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Medicinal properties of Thymus vulgaris essential oil: a review

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Naturally-occurring mixtures of phytochemicals present in plant foods are proposed to possess tumor-suppressive activities. In this work, we aimed to evaluate the antitumor effects of Thymus vulgaris L. in in vivo and in vitro mammary carcinoma models. Dried T. vulgaris (as haulm) was continuously administered at two concentrations of 0.1% and 1% in the diet in a chemically-induced rat mammary carcinomas model and a syngeneic 4T1 mouse model. After autopsy, histopathological and molecular analyses of rodent mammary carcinomas were performed. In addition, in vitro evaluations using MCF-7 and MDA-MB-231 cells were carried out. In mice, T. vulgaris at both doses reduced the volume of 4T1 tumors by 85% (0.1%) and 84% (1%) compared to the control, respectively. Moreover, treated tumors showed a substantial decrease in necrosis/tumor area ratio and mitotic activity index. In the rat model, T. vulgaris (1%) decreased the tumor frequency Int. J. Mol. Sci. 2019, 20, 1749 2 of 28 by 53% compared to the control. Analysis of the mechanisms of anticancer action included well-described and validated diagnostic and prognostic markers that are used in both clinical approach and preclinical research. In this regard, the analyses of treated rat carcinoma cells showed a CD44 and ALDH1A1 expression decrease and Bax expression increase. Malondialdehyde (MDA) levels and VEGFR-2 expression were decreased in rat carcinomas in both the T. vulgaris treated groups. Regarding the evaluations of epigenetic changes in rat tumors, we found a decrease in the lysine methylation status of H3K4me3 in both treated groups (H3K9m3, H4K20m3, and H4K16ac were not changed); up-regulations of miR22, miR34a, and miR210 expressions (only at higher doses); and significant reductions in the methylation status of four gene promoters-ATM serin/threonine kinase, also known as the NPAT gene (ATM); Ras-association domain family 1, isoform A (RASSF1); phosphatase and tensin homolog (PTEN); and tissue inhibitor of metalloproteinase-3 (TIMP3) (the paired-like homeodomain transcription factor (PITX2) promoter was not changed). In vitro study revealed the antiproliferative and proapoptotic effects of essential oils of T. vulgaris in MCF-7 and MDA-MB-231 cells (analyses of 3-(4,5-dimethylthiazol-2-yl)-5-(3-carboxymethoxyphenyl)-2-(4-sulfophenyl)-2H-tetrazolium) (MTS); 5-bromo-20-deoxyuridine (BrdU); cell cycle; annexin V/PI; caspase-3/7; Bcl-2; PARP; and mitochondrial membrane potential). T. vulgaris L. demonstrated significant chemopreventive and therapeutic activities against experimental breast carcinoma.
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Biological activity of the distilled essential oil, ethanol extract, and infusion of thyme (Thymus vulgaris L.) was evaluated on the growth of group A ß-hemolytic Streptococcus pyogenes, the primary cause of faryngoamygdalitis. Sensitivity tests and measurements the zones of inhibition in vitro was performed. The distilled essential oil showed the greatest effect (inhibition halo of 3.2 cm), superior even to penicillin (2.4 cm). The ethanol extract had less effect, and the infusion showed no effect. The essential oil and the ethanol extract were analyzed by gas chromatography to determine the concentration and purity of their principal components and to compare these to the commercially available pure essential oil of thyme. These analyses allowed us to establish the presence of thymol and to a lesser extent carvacrol, both of which are known to inhibit bacterial growth.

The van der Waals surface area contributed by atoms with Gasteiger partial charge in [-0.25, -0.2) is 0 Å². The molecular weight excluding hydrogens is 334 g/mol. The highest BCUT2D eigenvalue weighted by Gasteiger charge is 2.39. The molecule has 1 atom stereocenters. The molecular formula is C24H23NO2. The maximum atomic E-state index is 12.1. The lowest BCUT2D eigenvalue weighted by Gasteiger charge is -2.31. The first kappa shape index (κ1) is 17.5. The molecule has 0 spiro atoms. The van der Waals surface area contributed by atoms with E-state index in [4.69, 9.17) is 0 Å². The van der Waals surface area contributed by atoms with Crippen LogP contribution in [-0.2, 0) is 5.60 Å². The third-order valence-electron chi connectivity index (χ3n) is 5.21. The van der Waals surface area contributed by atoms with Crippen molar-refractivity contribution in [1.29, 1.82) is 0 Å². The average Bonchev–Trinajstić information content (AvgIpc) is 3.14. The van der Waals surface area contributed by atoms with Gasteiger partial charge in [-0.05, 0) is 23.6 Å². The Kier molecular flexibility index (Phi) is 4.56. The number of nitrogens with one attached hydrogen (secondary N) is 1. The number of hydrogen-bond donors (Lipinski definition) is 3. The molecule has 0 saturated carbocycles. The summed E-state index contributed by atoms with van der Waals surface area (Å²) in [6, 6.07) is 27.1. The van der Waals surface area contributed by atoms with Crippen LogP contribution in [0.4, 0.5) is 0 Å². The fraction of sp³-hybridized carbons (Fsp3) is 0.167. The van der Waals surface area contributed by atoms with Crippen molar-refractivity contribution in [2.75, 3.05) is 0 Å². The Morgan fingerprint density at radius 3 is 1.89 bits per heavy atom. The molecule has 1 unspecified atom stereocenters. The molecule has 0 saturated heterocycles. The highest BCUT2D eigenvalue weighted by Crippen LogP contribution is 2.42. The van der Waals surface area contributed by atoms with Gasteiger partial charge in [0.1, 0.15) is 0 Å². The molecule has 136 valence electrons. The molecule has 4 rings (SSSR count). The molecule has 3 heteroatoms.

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Cancerous tissue transformation developing usually over years or even decades of life is a highly complex process involving strong stressors damaging DNA, chronic inflammation, comprehensive interaction between relevant molecular pathways, and cellular cross-talk within the neighboring tissues. Only the minor part of all cancer cases are caused by inborn predisposition; the absolute majority carry a sporadic character based on modifiable risk factors which play a central role in cancer prevention. Amongst most promising candidates for dietary supplements are bioactive phytochemicals demonstrating strong anticancer effects. Abundant evidence has been collected for beneficial effects of flavonoids, carotenoids, phenolic acids, and organosulfur compounds affecting a number of cancer-related pathways. Phytochemicals may positively affect processes of cell signaling, cell cycle regulation, oxidative stress response, and inflammation. They can modulate non-coding RNAs, upregulate tumor suppressive miRNAs, and downregulate oncogenic miRNAs that synergically inhibits cancer cell growth and cancer stem cell self-renewal. Potential clinical utility of the phytochemicals is discussed providing examples for chemoprevention against and therapy for human breast cancer. Expert recommendations are provided in the context of preventive medicine.